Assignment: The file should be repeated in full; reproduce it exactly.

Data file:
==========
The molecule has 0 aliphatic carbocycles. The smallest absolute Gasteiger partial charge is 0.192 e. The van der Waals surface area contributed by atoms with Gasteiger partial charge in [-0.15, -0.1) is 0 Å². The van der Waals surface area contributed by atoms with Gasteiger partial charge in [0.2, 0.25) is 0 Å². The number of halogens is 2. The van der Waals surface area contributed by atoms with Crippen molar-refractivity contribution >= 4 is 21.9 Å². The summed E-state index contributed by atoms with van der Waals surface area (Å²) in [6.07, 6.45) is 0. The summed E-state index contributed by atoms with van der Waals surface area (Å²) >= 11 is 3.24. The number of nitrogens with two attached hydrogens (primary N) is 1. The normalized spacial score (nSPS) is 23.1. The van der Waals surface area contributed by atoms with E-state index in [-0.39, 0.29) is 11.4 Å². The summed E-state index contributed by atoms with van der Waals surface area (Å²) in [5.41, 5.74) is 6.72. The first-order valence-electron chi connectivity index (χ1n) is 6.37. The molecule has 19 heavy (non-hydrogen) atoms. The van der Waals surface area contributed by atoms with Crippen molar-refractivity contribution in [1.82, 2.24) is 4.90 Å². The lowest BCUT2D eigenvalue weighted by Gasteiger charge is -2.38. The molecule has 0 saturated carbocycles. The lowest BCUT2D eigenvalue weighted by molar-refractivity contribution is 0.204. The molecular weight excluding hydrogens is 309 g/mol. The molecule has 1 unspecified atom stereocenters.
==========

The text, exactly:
The molecule has 0 aliphatic carbocycles. The smallest absolute Gasteiger partial charge is 0.192 e. The van der Waals surface area contributed by atoms with Gasteiger partial charge in [-0.15, -0.1) is 0 Å². The van der Waals surface area contributed by atoms with Gasteiger partial charge in [0.2, 0.25) is 0 Å². The number of halogens is 2. The van der Waals surface area contributed by atoms with Crippen molar-refractivity contribution >= 4 is 21.9 Å². The summed E-state index contributed by atoms with van der Waals surface area (Å²) in [6.07, 6.45) is 0. The summed E-state index contributed by atoms with van der Waals surface area (Å²) >= 11 is 3.24. The number of nitrogens with two attached hydrogens (primary N) is 1. The normalized spacial score (nSPS) is 23.1. The van der Waals surface area contributed by atoms with E-state index in [-0.39, 0.29) is 11.4 Å². The summed E-state index contributed by atoms with van der Waals surface area (Å²) in [5.41, 5.74) is 6.72. The first-order valence-electron chi connectivity index (χ1n) is 6.37. The molecule has 19 heavy (non-hydrogen) atoms. The van der Waals surface area contributed by atoms with Crippen molar-refractivity contribution in [1.82, 2.24) is 4.90 Å². The lowest BCUT2D eigenvalue weighted by Gasteiger charge is -2.38. The molecule has 0 saturated carbocycles. The lowest BCUT2D eigenvalue weighted by molar-refractivity contribution is 0.204. The molecular weight excluding hydrogens is 309 g/mol. The molecule has 1 unspecified atom stereocenters.